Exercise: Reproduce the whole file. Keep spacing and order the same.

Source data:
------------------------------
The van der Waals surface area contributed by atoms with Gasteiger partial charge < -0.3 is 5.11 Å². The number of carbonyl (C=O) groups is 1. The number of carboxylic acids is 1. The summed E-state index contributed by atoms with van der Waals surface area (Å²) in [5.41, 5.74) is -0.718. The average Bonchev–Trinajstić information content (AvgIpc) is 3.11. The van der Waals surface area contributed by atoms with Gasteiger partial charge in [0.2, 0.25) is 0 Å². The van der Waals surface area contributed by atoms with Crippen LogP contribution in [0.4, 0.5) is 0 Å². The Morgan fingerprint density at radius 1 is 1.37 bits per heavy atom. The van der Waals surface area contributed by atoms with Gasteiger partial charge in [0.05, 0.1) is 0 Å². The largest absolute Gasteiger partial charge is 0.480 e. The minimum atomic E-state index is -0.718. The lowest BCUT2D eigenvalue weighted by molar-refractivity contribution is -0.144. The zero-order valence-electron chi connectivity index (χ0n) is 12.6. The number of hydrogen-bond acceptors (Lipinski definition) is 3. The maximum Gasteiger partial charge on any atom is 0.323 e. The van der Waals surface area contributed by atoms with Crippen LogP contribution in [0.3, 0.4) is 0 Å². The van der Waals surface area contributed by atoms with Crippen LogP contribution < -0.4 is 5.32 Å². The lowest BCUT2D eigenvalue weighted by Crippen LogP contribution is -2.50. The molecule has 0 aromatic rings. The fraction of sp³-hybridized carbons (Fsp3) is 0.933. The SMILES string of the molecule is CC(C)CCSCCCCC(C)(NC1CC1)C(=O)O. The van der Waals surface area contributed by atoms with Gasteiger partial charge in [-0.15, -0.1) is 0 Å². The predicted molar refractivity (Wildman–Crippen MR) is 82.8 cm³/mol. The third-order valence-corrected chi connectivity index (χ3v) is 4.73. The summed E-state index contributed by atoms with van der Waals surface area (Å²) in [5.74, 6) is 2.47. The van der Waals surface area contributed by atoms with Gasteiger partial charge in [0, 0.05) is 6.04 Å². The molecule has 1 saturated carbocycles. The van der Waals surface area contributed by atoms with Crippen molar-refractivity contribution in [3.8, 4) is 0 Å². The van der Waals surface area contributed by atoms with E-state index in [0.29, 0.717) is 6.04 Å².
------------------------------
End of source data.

The van der Waals surface area contributed by atoms with Gasteiger partial charge < -0.3 is 5.11 Å². The number of carbonyl (C=O) groups is 1. The number of carboxylic acids is 1. The summed E-state index contributed by atoms with van der Waals surface area (Å²) in [5.41, 5.74) is -0.718. The average Bonchev–Trinajstić information content (AvgIpc) is 3.11. The van der Waals surface area contributed by atoms with Gasteiger partial charge in [0.2, 0.25) is 0 Å². The van der Waals surface area contributed by atoms with Crippen LogP contribution in [0.4, 0.5) is 0 Å². The Morgan fingerprint density at radius 1 is 1.37 bits per heavy atom. The van der Waals surface area contributed by atoms with Gasteiger partial charge in [0.05, 0.1) is 0 Å². The largest absolute Gasteiger partial charge is 0.480 e. The minimum atomic E-state index is -0.718. The lowest BCUT2D eigenvalue weighted by molar-refractivity contribution is -0.144. The zero-order valence-electron chi connectivity index (χ0n) is 12.6. The number of hydrogen-bond acceptors (Lipinski definition) is 3. The maximum Gasteiger partial charge on any atom is 0.323 e. The van der Waals surface area contributed by atoms with Crippen LogP contribution in [0.3, 0.4) is 0 Å². The van der Waals surface area contributed by atoms with Crippen LogP contribution < -0.4 is 5.32 Å². The lowest BCUT2D eigenvalue weighted by Crippen LogP contribution is -2.50. The molecule has 0 aromatic rings. The fraction of sp³-hybridized carbons (Fsp3) is 0.933. The SMILES string of the molecule is CC(C)CCSCCCCC(C)(NC1CC1)C(=O)O. The van der Waals surface area contributed by atoms with Gasteiger partial charge in [-0.15, -0.1) is 0 Å². The predicted molar refractivity (Wildman–Crippen MR) is 82.8 cm³/mol. The third-order valence-corrected chi connectivity index (χ3v) is 4.73. The summed E-state index contributed by atoms with van der Waals surface area (Å²) in [5.74, 6) is 2.47. The van der Waals surface area contributed by atoms with Gasteiger partial charge in [0, 0.05) is 6.04 Å². The molecule has 1 saturated carbocycles. The van der Waals surface area contributed by atoms with Crippen molar-refractivity contribution in [3.8, 4) is 0 Å². The van der Waals surface area contributed by atoms with E-state index in [0.29, 0.717) is 6.04 Å².